Three German carmakers — Audi, BMW, and Daimler — have together agreed in principle to buy Nokia's Here mapping service, in a deal estimated to be worth just over â¬2.5 billion ($2.71 billion), a report said on Tuesday.
Nokia has been talking exclusively with the three carmakers, and an agreement could be signed "in the next few days," a source told the Wall Street Journal. The latter parties, though, are expected to turn around and invite other car companies to buy stakes in the new entity.
"The goal has always been to run the service as an open platform for everyone," the source commented.
Ridesharing giant Uber was also in the running to buy Here, but reportedly gave up on bidding several weeks ago. Private equity investors have separately been exploring an acquisition.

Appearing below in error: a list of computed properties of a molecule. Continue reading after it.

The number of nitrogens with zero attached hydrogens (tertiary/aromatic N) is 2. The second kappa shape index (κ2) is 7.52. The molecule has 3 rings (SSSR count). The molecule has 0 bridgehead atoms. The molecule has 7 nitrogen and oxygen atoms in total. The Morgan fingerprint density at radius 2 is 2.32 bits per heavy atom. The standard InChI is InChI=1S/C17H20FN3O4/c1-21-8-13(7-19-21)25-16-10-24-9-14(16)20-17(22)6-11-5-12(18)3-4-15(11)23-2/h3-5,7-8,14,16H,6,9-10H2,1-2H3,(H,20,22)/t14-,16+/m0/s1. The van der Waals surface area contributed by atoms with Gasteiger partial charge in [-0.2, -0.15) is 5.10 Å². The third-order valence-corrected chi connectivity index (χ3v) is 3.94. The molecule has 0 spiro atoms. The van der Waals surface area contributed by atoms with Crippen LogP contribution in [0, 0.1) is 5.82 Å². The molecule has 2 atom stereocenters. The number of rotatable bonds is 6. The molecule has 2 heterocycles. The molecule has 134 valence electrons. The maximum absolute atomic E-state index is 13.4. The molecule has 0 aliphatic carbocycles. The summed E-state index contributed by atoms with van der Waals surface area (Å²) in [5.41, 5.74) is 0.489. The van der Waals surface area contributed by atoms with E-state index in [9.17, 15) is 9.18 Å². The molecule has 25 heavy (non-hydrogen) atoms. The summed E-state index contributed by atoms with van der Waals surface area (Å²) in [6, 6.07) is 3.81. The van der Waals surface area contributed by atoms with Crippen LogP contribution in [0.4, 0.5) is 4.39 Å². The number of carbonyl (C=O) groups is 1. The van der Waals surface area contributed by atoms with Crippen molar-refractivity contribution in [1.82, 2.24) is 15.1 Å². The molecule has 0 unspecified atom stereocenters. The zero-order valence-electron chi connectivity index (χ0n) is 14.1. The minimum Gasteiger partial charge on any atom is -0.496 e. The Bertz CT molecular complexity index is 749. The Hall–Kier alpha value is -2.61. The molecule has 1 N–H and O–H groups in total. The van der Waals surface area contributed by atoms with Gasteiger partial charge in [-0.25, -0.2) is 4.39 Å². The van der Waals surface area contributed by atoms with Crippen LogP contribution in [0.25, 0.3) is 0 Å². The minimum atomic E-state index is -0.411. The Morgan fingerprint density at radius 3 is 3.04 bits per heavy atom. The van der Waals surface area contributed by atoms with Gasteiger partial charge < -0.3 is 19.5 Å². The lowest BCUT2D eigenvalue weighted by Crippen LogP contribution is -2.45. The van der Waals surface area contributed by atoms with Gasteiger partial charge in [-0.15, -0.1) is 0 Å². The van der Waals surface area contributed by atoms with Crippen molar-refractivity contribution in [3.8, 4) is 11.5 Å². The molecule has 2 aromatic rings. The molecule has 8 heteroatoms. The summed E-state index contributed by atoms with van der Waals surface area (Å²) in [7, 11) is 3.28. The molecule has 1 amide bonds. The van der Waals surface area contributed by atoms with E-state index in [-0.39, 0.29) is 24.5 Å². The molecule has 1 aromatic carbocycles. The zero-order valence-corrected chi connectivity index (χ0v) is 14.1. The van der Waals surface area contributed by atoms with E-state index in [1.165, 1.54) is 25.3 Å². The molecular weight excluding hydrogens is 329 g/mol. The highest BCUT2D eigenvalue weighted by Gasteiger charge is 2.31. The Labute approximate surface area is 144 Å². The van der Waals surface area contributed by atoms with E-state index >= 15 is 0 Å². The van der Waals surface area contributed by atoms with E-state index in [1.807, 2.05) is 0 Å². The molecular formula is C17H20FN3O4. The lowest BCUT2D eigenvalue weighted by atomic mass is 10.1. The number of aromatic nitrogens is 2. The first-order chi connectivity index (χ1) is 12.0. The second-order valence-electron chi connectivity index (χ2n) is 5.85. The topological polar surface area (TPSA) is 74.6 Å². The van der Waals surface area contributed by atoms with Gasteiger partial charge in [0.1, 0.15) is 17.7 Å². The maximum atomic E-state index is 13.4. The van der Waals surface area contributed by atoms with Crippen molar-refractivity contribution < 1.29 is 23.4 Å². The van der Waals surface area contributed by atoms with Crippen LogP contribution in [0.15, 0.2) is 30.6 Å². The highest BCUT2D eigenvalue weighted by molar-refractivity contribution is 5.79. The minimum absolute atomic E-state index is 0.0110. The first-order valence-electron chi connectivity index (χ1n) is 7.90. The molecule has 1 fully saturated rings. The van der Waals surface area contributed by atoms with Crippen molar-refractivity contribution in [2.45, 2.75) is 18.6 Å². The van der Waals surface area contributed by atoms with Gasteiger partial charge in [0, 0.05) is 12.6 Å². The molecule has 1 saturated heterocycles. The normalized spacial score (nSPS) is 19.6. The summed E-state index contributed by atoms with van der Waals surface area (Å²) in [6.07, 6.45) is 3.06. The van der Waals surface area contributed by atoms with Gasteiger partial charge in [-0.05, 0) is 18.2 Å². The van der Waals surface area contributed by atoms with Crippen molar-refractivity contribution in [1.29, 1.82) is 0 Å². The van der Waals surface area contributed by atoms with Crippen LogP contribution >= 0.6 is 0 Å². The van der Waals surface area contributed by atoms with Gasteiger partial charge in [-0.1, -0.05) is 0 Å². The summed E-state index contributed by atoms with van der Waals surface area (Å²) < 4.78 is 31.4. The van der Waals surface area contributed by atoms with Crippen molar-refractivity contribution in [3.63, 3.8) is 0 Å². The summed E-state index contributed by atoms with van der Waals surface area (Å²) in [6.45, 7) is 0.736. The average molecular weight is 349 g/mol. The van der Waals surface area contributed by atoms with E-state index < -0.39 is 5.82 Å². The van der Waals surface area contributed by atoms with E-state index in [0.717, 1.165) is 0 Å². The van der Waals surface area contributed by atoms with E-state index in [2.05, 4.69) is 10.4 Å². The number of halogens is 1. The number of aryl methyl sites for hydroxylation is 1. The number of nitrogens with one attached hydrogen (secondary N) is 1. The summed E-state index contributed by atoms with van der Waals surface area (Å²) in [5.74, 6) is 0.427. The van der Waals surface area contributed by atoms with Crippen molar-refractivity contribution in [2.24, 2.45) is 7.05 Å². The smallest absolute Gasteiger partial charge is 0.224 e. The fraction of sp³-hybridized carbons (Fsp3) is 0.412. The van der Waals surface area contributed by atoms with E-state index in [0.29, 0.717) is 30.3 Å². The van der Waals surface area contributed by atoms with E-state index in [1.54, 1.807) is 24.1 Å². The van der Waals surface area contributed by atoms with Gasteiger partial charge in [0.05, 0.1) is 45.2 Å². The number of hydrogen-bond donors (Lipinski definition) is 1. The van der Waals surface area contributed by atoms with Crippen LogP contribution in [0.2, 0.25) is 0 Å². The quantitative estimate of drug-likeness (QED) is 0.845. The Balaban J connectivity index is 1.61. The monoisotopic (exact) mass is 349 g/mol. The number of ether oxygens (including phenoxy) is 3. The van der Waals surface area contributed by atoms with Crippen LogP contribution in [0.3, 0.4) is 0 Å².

Although a Here takeover could give the car companies access to a user-friendly, in-car mapping platform without having to turn to parties like Google or Garmin, the long-term interest may be in self-driving vehicles, which will demand close integration of mapping, controls and sensors.
A number of companies — chiefly Google — have been working towards the goal of having self-driving cars on the market by 2020, whether on their own or in various partnerships. Another rumored example is Apple, which is believed to be devoting so many resources to a car project, codenamed Titan, that it's impacting other departments. The company recently hired a Chrysler executive, and has been poaching talent from firms like Tesla and battery maker A123.